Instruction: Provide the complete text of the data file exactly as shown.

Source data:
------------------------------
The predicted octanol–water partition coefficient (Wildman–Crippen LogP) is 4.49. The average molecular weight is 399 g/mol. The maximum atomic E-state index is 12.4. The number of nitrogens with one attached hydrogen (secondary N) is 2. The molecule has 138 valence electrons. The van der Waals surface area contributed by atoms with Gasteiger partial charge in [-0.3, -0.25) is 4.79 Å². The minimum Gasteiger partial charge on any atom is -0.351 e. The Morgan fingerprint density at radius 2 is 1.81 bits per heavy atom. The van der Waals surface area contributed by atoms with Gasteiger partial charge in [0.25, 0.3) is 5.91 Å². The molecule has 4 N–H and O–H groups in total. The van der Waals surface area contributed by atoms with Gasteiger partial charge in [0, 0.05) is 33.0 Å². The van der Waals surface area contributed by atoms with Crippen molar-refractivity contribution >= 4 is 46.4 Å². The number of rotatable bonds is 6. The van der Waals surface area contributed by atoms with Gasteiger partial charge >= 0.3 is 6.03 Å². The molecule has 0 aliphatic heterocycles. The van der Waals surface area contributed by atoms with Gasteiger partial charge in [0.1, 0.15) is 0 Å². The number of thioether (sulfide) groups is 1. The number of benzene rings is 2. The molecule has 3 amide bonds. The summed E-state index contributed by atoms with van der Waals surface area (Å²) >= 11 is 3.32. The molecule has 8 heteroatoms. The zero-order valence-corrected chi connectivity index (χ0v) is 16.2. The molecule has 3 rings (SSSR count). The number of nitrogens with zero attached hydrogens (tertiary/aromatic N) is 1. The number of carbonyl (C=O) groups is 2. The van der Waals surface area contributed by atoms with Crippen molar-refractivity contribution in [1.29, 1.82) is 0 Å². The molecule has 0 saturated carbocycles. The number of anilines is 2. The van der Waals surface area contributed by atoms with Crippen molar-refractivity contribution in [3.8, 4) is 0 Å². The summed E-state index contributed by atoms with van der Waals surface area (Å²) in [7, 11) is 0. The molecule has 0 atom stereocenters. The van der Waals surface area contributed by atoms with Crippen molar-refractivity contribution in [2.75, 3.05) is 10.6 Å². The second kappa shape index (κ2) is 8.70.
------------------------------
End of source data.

The predicted octanol–water partition coefficient (Wildman–Crippen LogP) is 4.49. The average molecular weight is 399 g/mol. The maximum atomic E-state index is 12.4. The number of nitrogens with one attached hydrogen (secondary N) is 2. The molecule has 138 valence electrons. The van der Waals surface area contributed by atoms with Gasteiger partial charge in [-0.3, -0.25) is 4.79 Å². The minimum Gasteiger partial charge on any atom is -0.351 e. The Morgan fingerprint density at radius 2 is 1.81 bits per heavy atom. The van der Waals surface area contributed by atoms with Gasteiger partial charge in [0.25, 0.3) is 5.91 Å². The molecule has 4 N–H and O–H groups in total. The van der Waals surface area contributed by atoms with Gasteiger partial charge in [0, 0.05) is 33.0 Å². The van der Waals surface area contributed by atoms with Crippen molar-refractivity contribution >= 4 is 46.4 Å². The number of rotatable bonds is 6. The van der Waals surface area contributed by atoms with Gasteiger partial charge >= 0.3 is 6.03 Å². The molecule has 0 aliphatic heterocycles. The van der Waals surface area contributed by atoms with Gasteiger partial charge in [0.1, 0.15) is 0 Å². The number of thioether (sulfide) groups is 1. The number of benzene rings is 2. The molecule has 3 amide bonds. The summed E-state index contributed by atoms with van der Waals surface area (Å²) >= 11 is 3.32. The molecule has 8 heteroatoms. The zero-order valence-corrected chi connectivity index (χ0v) is 16.2. The molecule has 3 rings (SSSR count). The number of nitrogens with zero attached hydrogens (tertiary/aromatic N) is 1. The number of carbonyl (C=O) groups is 2. The van der Waals surface area contributed by atoms with Crippen molar-refractivity contribution in [1.29, 1.82) is 0 Å². The molecule has 0 saturated carbocycles. The number of anilines is 2. The van der Waals surface area contributed by atoms with Crippen molar-refractivity contribution in [3.8, 4) is 0 Å². The summed E-state index contributed by atoms with van der Waals surface area (Å²) in [7, 11) is 0. The molecule has 0 atom stereocenters. The van der Waals surface area contributed by atoms with Crippen molar-refractivity contribution in [2.75, 3.05) is 10.6 Å². The second kappa shape index (κ2) is 8.70.